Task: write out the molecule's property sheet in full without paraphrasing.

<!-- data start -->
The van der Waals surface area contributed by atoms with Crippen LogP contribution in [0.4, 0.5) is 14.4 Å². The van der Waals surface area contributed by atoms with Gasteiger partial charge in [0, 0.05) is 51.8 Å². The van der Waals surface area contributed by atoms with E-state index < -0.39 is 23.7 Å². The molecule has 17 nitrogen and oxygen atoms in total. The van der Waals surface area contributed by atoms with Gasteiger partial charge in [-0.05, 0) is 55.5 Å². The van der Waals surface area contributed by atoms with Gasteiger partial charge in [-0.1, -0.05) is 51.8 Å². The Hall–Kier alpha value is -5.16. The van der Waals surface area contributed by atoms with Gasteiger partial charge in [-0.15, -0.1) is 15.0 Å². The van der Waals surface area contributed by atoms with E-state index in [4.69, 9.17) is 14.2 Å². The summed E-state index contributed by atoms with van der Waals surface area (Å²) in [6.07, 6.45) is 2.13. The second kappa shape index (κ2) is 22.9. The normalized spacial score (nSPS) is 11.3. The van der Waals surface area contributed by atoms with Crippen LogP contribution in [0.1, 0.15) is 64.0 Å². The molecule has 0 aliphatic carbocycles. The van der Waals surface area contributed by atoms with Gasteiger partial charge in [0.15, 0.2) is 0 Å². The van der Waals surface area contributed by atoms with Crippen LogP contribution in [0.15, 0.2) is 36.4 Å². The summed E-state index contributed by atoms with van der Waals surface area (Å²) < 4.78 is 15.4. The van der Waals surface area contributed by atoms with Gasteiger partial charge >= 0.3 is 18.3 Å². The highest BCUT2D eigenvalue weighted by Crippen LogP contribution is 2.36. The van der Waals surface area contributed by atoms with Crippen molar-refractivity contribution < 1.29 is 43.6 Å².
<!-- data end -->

The van der Waals surface area contributed by atoms with Crippen LogP contribution in [0.4, 0.5) is 14.4 Å². The van der Waals surface area contributed by atoms with Gasteiger partial charge in [0, 0.05) is 51.8 Å². The van der Waals surface area contributed by atoms with E-state index < -0.39 is 23.7 Å². The molecule has 17 nitrogen and oxygen atoms in total. The van der Waals surface area contributed by atoms with Gasteiger partial charge in [-0.05, 0) is 55.5 Å². The van der Waals surface area contributed by atoms with Gasteiger partial charge in [-0.1, -0.05) is 51.8 Å². The Hall–Kier alpha value is -5.16. The van der Waals surface area contributed by atoms with Gasteiger partial charge in [-0.15, -0.1) is 15.0 Å². The van der Waals surface area contributed by atoms with E-state index in [4.69, 9.17) is 14.2 Å². The summed E-state index contributed by atoms with van der Waals surface area (Å²) in [6.07, 6.45) is 2.13. The second kappa shape index (κ2) is 22.9. The normalized spacial score (nSPS) is 11.3. The van der Waals surface area contributed by atoms with Crippen LogP contribution in [0.1, 0.15) is 64.0 Å². The molecule has 0 aliphatic carbocycles. The van der Waals surface area contributed by atoms with Gasteiger partial charge in [0.15, 0.2) is 0 Å². The van der Waals surface area contributed by atoms with Crippen LogP contribution in [0.15, 0.2) is 36.4 Å². The summed E-state index contributed by atoms with van der Waals surface area (Å²) < 4.78 is 15.4. The van der Waals surface area contributed by atoms with Gasteiger partial charge >= 0.3 is 18.3 Å². The highest BCUT2D eigenvalue weighted by Crippen LogP contribution is 2.36. The van der Waals surface area contributed by atoms with Crippen molar-refractivity contribution < 1.29 is 43.6 Å².